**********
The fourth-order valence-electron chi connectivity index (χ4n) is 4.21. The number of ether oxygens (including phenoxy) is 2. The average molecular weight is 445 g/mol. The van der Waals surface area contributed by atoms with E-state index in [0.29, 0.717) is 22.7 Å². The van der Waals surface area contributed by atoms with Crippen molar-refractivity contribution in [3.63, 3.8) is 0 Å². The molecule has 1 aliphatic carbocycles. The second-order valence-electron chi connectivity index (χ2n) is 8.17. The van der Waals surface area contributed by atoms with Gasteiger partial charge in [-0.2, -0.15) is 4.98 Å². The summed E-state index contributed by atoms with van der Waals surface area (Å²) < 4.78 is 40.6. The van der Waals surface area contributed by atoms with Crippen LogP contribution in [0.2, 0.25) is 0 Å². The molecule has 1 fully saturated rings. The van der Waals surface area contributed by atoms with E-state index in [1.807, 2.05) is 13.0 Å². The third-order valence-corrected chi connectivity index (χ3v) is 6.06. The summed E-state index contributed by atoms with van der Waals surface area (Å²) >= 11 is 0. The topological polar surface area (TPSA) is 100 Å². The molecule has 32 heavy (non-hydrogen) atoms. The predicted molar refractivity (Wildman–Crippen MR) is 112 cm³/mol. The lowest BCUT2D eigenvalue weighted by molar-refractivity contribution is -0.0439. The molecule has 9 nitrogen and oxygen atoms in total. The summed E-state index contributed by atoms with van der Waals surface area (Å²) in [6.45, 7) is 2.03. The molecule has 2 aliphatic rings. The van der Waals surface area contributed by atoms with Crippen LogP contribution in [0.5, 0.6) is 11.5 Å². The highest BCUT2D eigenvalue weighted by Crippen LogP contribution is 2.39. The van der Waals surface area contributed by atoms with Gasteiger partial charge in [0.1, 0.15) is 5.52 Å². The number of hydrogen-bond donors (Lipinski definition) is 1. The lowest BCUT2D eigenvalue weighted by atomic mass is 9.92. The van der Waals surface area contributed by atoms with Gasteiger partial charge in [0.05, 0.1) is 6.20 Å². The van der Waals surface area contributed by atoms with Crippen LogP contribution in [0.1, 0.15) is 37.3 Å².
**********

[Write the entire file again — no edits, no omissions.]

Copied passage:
The fourth-order valence-electron chi connectivity index (χ4n) is 4.21. The number of ether oxygens (including phenoxy) is 2. The average molecular weight is 445 g/mol. The van der Waals surface area contributed by atoms with E-state index in [0.29, 0.717) is 22.7 Å². The van der Waals surface area contributed by atoms with Crippen molar-refractivity contribution in [3.63, 3.8) is 0 Å². The molecule has 1 aliphatic carbocycles. The second-order valence-electron chi connectivity index (χ2n) is 8.17. The van der Waals surface area contributed by atoms with Gasteiger partial charge in [-0.2, -0.15) is 4.98 Å². The summed E-state index contributed by atoms with van der Waals surface area (Å²) < 4.78 is 40.6. The van der Waals surface area contributed by atoms with Crippen LogP contribution in [0.2, 0.25) is 0 Å². The molecule has 1 fully saturated rings. The van der Waals surface area contributed by atoms with E-state index in [1.807, 2.05) is 13.0 Å². The third-order valence-corrected chi connectivity index (χ3v) is 6.06. The summed E-state index contributed by atoms with van der Waals surface area (Å²) >= 11 is 0. The topological polar surface area (TPSA) is 100 Å². The molecule has 32 heavy (non-hydrogen) atoms. The predicted molar refractivity (Wildman–Crippen MR) is 112 cm³/mol. The lowest BCUT2D eigenvalue weighted by molar-refractivity contribution is -0.0439. The molecule has 9 nitrogen and oxygen atoms in total. The summed E-state index contributed by atoms with van der Waals surface area (Å²) in [6.45, 7) is 2.03. The molecule has 2 aliphatic rings. The van der Waals surface area contributed by atoms with Crippen LogP contribution in [0.5, 0.6) is 11.5 Å². The highest BCUT2D eigenvalue weighted by Crippen LogP contribution is 2.39. The van der Waals surface area contributed by atoms with Gasteiger partial charge in [0.1, 0.15) is 5.52 Å². The number of hydrogen-bond donors (Lipinski definition) is 1. The lowest BCUT2D eigenvalue weighted by atomic mass is 9.92. The van der Waals surface area contributed by atoms with Gasteiger partial charge in [0.05, 0.1) is 6.20 Å². The van der Waals surface area contributed by atoms with Crippen LogP contribution in [0.1, 0.15) is 37.3 Å².